and obstruction based on maximal flow-static recoil curves (4). Investigation of 3 LAM autopsy lungs

    revealed that small airways were narrowed and collapsed because of the surrounding cysts cause a

    loss of support of the airways. Intriguingly, this was not accompanied by an increased distribution of

    the smooth muscles in these airways (5). A more recent histopathological study focusing on the

    airways in LAM found a bronchial involvement by LAM cells and lymphatics in all 30 investigated

    patients, which was accompanied by chronic inflammation, goblet cell hyperplasia, squamous cell

    metaplasia of the epithelium and thickening of the basal lamina in the majority of the investigated

  • cases (6). However, the degree of airway inflammation did not correlate with the severity of airflow

    obstruction (7).

    Although there is a lot of evidence that the airways are the cause of airway obstruction, probably

    secondary to cyst formation, quantitative evidence of the degree of airway involvement and the

    exact nature of the airway obstruction has not been well investigated in LAM. We have previously

    investigated the site and nature of airway obstruction in obstructive diseases such as COPD,

    bronchiolitis obliterans syndrome post lung transplantation and cystic fibrosis (8–10). Therefore the

    aim of the current study was to provide quantitative information regarding the pathogenesis of

    airway obstruction in LAM by a thorough morphometric comparison to matched control lungs.

    MATERIAL AND METHODS

    Patient selection

    Explant lungs were collected from patients undergoing lung transplantation for end stage LAM at UZ

    Gasthuisberg, Leuven, Belgium. Unused donor lungs, were matched according to age and gender

    and included as controls. All patients provided written informed consent and this study was

    approved by the hospitals ethical committee (S52174). Donor lungs were collected following Belgian

    legislation where declined donor lungs can be offered for research (S59648, S61653).

    Lung processing for ex vivo CT and whole lung microCT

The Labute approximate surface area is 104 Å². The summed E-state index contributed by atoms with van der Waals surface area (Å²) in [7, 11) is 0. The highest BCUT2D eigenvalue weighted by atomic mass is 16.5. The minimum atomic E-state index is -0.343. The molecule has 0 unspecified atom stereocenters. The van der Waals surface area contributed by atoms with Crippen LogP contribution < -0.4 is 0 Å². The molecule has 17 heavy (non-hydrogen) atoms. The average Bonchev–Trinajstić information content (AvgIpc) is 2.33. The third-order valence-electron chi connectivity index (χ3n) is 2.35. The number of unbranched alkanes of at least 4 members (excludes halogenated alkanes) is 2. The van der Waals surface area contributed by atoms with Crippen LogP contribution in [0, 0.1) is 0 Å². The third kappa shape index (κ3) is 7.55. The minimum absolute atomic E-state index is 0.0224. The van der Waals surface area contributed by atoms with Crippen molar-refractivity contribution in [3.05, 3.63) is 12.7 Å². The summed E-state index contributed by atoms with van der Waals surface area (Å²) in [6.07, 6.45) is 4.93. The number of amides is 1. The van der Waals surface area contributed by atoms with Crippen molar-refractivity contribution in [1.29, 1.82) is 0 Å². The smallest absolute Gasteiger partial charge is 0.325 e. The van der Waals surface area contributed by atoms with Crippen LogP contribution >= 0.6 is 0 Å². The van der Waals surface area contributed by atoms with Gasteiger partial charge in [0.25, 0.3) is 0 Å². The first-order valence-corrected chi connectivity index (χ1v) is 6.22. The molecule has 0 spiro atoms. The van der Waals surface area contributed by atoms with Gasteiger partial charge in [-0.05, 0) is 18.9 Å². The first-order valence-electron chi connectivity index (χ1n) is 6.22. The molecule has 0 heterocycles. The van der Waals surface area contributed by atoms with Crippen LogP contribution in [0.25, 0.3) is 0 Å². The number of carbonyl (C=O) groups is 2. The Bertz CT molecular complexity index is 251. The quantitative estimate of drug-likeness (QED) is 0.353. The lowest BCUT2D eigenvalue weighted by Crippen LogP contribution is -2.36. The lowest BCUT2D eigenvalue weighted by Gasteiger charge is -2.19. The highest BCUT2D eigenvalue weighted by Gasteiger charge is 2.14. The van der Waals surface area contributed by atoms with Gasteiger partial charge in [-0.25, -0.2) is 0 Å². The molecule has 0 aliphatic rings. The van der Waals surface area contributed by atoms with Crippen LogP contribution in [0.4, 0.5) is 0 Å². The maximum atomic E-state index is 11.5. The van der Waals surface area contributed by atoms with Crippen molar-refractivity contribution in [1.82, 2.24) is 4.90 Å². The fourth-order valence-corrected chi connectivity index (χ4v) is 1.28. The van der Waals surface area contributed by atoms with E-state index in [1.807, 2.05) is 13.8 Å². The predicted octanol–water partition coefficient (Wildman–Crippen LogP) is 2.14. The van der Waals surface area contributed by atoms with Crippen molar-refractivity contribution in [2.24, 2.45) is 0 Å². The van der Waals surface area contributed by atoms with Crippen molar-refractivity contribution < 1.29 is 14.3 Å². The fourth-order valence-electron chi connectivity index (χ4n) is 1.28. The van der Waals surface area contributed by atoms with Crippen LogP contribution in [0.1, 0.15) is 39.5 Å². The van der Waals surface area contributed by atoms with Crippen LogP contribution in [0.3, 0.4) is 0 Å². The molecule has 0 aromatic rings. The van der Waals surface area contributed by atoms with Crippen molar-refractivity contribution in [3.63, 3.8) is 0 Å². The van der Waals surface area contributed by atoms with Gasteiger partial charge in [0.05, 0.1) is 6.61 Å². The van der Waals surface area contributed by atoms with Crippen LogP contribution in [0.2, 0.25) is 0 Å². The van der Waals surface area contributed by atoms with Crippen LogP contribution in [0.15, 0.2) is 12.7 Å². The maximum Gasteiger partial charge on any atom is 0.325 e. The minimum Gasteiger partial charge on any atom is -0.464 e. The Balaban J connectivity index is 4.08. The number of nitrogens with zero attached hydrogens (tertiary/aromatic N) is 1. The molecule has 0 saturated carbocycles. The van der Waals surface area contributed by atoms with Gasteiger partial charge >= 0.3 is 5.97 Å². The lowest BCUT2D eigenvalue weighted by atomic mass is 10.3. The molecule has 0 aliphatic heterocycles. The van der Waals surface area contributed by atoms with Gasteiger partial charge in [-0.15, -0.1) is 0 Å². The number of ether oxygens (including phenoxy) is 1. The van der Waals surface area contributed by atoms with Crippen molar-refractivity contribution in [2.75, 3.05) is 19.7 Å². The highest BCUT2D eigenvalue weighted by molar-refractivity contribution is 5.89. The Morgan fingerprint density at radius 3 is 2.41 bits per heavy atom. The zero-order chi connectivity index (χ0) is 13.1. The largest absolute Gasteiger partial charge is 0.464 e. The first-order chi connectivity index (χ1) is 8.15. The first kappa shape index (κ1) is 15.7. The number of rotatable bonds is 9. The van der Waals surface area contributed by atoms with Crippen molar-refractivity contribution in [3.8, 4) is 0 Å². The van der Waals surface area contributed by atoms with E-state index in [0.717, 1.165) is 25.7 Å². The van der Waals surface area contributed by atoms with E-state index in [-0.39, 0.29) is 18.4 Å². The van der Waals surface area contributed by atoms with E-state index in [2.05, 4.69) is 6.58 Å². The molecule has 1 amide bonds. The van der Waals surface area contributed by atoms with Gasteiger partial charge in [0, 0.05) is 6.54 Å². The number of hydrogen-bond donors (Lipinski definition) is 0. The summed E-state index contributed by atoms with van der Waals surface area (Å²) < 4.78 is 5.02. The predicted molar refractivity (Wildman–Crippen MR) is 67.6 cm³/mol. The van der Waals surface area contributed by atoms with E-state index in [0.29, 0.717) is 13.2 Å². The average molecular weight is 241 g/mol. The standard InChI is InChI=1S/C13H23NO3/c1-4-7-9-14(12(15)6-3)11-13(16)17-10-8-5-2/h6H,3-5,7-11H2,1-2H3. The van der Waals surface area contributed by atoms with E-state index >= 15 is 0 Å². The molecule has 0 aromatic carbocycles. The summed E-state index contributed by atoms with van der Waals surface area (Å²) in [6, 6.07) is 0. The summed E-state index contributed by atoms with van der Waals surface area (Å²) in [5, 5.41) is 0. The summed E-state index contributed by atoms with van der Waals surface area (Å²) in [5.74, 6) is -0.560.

Lungs were processed as described previously (7). In brief, lung were air-inflated at 30 cm H2O and

    after deflation to 10 cm H2O, lungs were fixed in the fumes of liquid nitrogen at constant airway

    pressure and preserved at -80°C and scanned with ex vivo CT in frozen condition (Siemens Somatom,

    1.0 mm slice thickness, B60F window). This CT was used to manually count the number of airways

    per generation (8,11). Additionally, lung volume, lung density and lung weight was determined using

    Horos (open source code software (FOSS) program at Horosproject.org and sponsored by Nimble Co

  • LLC d/b/a Purview in Annapolis, MD USA). To improve the spatial resolution, from two explants (one

    LAM and one control), the contralateral (right) explant lung was separated in the upper/middle and

    lower lobe. Both lobes were separately air-inflated and air-dried for one week using constant

    airpressure. The dried specimens were then scanned using the in-house developed micro-CT system

    HECTOR (12) operated at 120 µm voxel size, tube voltage 80 kV, 208 µA and reconstructed using

    Octopus Reconstruction (XRE, Gent, Belgium). These images were loaded into ITK-SNAP for semi-

    automated segmentation of the airways (13). NEURONstudio was used to assess the number of

    airways per generation and the total airway count (14).

    MicroCT and histology

    After CT scan, lungs were sliced using a bandsaw from apex to base and were systematically sampled

    using a core bore or power drill resulting in specimen cores (2 cm height, 1.4 cm diameter). We

    randomly selected 4 cores (2 apical-2 basal) per lung, which were scanned in frozen condition (-30°C)

    using microCT (Skyscan 1172, Bruker, Kontich, Belgium) at a voxel size of 10 µm. This subsample

    microCT scan was further used to manually count the number of terminal bronchioles (defined

    anatomically as the last conducting airway) and measure the airway wall thickness on 3 random

    terminal bronchioles per lung sample (if less than 3 terminal bronchioles were present, all remaining

    terminal bronchioles were assessed). To measure surface density, tissue volume and tissue

    percentage CTan was used (Bruker, Kontich, Belgium).

    Following frozen microCT, a selected sample was fixed in 6% paraformaldehyde, dehydrated using

    ethanol, embedded in paraffin and sectioned at 5 µm slice thickness and stained with H&E, elastica

    von Giesson and Human Melanoma Black (HMB) 45 according to conventional protocols.

    Sca